Freedom of religion is restricted and two new laws might exacerbate this problem. One imposed upon all religious groups the necessity to re-register to comply with tougher regulations, while the second set harsher penalties for the religious groups that violated laws concerning religious activities. Furthermore, there have been dozens of episodes involving the arrest of men wearing beards, as well as other signs of their belonging to an Islamic group. The government has also been guilty of harassing and arresting Islamic leaders and their followers. Such acts were justified by referring to the threat of Islamic extremism. Larger Christian denominations are currently tolerated, yet the government has denied registration and restricted the right of religious expression of smaller evangelical groups. Some female students have been expelled from universities for wearing Islamic dress. In January 1998 demonstrators in Islamic clothes protesting against the government's religious repression were detained and fined.

 FUTURE REFORM

  ARTICLE 19 believes that a number of steps should be taken to address the concerns described above and to bring Armenia's law and practice fully into accord with Article 19 of the International Covenant on Civil and Political Rights. In particular:

    —  steps should be taken to ensure that all legal measures affecting the media are consistent with constitutional and international guarantees of freedom of expression; measures which do not meet these standards should be declared to be of no force or effect;

    —  public authorities should co-operate with the media to ensure a free flow of information to the public, in particular by granting access to documentation and other records without discrimination;

    —  suspension of newspapers should be employed only as an absolute last resort, after repeated and gross breaches of the law and a clear failure to respond to less drastic sanctions;

    —  regulations governing allocation of frequencies in the broadcast media sector should ensure that the body responsible for license allocation is fully independent of government and that the process for license allocation is open, transparent and fair; technicalities behind the granting of licenses should not result in the stagnation of the free development of the independent electronic media;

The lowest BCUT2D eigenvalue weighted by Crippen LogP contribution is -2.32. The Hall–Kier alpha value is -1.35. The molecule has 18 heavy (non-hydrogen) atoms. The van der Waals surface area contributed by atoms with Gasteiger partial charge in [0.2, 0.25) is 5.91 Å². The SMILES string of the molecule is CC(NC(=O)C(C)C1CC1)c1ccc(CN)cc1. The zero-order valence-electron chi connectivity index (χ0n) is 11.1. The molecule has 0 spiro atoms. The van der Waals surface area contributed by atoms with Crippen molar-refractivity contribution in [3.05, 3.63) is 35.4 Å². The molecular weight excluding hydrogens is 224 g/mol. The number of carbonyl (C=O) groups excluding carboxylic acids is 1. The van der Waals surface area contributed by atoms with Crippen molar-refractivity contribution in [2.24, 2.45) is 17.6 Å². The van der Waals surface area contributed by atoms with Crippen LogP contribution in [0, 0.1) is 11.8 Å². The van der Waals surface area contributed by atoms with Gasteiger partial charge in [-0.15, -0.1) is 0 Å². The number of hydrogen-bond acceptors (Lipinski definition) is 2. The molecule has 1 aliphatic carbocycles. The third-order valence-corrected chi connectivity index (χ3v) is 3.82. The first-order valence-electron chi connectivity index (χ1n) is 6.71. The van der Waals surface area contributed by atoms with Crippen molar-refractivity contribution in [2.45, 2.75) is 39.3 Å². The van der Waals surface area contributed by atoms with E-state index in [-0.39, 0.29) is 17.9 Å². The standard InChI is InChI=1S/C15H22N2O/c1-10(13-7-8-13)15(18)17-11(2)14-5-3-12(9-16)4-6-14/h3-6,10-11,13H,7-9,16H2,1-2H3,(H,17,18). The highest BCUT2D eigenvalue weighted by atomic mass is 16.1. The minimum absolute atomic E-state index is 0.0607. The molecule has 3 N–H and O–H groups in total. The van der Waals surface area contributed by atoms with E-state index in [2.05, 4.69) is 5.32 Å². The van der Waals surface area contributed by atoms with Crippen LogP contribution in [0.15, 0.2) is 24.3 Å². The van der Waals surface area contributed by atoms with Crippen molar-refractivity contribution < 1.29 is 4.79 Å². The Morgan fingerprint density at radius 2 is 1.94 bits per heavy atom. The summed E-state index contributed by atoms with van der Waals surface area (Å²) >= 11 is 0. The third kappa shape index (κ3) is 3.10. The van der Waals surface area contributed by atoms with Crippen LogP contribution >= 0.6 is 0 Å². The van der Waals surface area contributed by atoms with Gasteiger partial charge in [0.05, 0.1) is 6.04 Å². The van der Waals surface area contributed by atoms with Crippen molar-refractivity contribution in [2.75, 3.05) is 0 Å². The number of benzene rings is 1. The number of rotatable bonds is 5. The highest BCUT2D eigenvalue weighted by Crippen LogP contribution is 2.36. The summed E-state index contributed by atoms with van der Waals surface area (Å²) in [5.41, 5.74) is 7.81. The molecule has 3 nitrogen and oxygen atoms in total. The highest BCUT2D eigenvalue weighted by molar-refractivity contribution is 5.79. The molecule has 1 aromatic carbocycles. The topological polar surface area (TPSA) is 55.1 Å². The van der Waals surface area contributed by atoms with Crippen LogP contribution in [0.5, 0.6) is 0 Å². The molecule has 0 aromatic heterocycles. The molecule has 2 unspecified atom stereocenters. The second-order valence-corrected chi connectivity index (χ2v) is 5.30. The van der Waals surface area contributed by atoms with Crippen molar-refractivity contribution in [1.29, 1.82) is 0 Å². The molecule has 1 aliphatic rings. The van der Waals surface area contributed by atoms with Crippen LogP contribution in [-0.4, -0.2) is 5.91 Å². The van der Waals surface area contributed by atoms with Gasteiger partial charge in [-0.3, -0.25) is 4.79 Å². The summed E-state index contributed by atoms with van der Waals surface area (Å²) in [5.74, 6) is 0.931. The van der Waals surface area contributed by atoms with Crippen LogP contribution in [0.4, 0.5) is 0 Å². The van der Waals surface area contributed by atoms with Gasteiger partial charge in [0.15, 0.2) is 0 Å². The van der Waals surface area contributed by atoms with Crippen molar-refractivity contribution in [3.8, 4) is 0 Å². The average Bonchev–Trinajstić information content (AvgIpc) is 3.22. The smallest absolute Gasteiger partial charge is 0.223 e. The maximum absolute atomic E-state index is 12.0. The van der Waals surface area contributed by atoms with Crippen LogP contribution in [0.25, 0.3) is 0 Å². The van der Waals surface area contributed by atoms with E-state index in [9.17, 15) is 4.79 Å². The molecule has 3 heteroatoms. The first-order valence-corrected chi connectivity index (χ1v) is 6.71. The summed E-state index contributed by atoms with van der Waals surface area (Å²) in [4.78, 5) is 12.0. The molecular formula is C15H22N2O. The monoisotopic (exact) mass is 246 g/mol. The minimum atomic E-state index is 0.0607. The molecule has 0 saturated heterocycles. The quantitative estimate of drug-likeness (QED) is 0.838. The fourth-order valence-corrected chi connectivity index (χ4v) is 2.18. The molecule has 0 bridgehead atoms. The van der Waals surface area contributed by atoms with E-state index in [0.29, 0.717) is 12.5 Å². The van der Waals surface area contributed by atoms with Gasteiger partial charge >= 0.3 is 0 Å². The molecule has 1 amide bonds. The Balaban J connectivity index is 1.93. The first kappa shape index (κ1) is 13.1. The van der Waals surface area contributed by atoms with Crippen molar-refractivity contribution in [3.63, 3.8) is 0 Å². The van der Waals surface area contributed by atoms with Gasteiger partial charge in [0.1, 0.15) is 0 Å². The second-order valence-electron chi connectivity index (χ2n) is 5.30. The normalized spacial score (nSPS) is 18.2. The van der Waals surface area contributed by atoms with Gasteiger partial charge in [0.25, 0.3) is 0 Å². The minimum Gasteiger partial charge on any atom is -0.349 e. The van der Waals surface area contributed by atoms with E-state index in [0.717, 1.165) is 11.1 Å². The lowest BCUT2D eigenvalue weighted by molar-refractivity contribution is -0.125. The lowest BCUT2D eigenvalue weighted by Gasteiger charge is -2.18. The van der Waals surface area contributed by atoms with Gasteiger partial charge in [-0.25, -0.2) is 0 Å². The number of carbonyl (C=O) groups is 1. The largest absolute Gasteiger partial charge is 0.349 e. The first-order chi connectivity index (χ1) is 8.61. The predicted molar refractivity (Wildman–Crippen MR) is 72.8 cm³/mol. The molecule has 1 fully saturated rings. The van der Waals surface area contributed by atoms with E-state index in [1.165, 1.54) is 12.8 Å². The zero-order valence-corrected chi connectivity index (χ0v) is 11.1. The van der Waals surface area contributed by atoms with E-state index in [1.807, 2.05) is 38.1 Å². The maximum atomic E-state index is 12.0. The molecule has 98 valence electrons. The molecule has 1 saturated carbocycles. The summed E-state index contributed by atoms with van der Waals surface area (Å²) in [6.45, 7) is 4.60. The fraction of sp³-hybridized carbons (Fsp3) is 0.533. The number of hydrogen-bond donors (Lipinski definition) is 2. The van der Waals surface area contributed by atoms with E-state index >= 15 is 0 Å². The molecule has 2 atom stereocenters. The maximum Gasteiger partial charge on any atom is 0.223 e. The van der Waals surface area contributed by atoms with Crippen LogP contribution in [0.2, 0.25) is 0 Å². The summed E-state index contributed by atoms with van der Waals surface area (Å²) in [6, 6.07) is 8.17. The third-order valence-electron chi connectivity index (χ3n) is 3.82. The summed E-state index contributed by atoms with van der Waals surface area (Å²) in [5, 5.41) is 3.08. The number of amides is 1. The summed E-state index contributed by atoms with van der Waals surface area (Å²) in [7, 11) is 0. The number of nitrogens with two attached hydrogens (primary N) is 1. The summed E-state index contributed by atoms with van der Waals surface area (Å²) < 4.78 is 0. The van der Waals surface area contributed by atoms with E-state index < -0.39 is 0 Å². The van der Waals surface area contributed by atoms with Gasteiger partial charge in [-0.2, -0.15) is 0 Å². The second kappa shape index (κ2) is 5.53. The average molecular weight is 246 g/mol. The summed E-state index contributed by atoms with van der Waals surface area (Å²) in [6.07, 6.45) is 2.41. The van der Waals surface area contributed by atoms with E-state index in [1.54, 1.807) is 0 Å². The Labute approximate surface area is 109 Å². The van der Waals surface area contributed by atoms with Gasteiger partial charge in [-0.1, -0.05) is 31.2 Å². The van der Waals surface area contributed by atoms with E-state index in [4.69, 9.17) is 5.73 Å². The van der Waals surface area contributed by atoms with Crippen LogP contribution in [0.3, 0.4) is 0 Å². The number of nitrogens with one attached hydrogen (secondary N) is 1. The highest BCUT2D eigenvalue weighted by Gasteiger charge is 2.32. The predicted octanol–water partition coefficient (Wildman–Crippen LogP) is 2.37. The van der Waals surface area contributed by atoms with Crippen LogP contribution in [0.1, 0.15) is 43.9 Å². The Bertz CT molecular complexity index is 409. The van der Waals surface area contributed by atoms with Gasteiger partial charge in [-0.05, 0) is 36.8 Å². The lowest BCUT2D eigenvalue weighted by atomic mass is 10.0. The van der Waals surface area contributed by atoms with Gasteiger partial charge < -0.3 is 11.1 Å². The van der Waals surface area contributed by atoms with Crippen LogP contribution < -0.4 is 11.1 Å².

—  steps should be taken to enhance the independence and impartiality of the state-funded media;

    —  the government should take steps to create an economic environment in which an independent press and related industries can flourish;

    —  the government should take steps to create an atmosphere of religious tolerance, respecting the right of religious expression of all citizens, pursuant to the country's constitutional guarantees;

    —  the government should take steps to divest itself of ownership over the printing and distribution agencies;

    —  the government should take urgent steps to prevent censorship of all kinds; direct interference in the media by officials—including attacks on or harassment of journalists and attempts to control media outlets—should be strictly forbidden and sanctions should be sufficient to deter such activities; private attacks on the media should be investigated promptly and offenders severely punished;

    —  the authorities should not contribute in creating a general atmosphere for the extensive practice of self-censorship, reducing the population's right to access to unbiased information on government activities.

March 1999


 
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Prepared 27 July 1999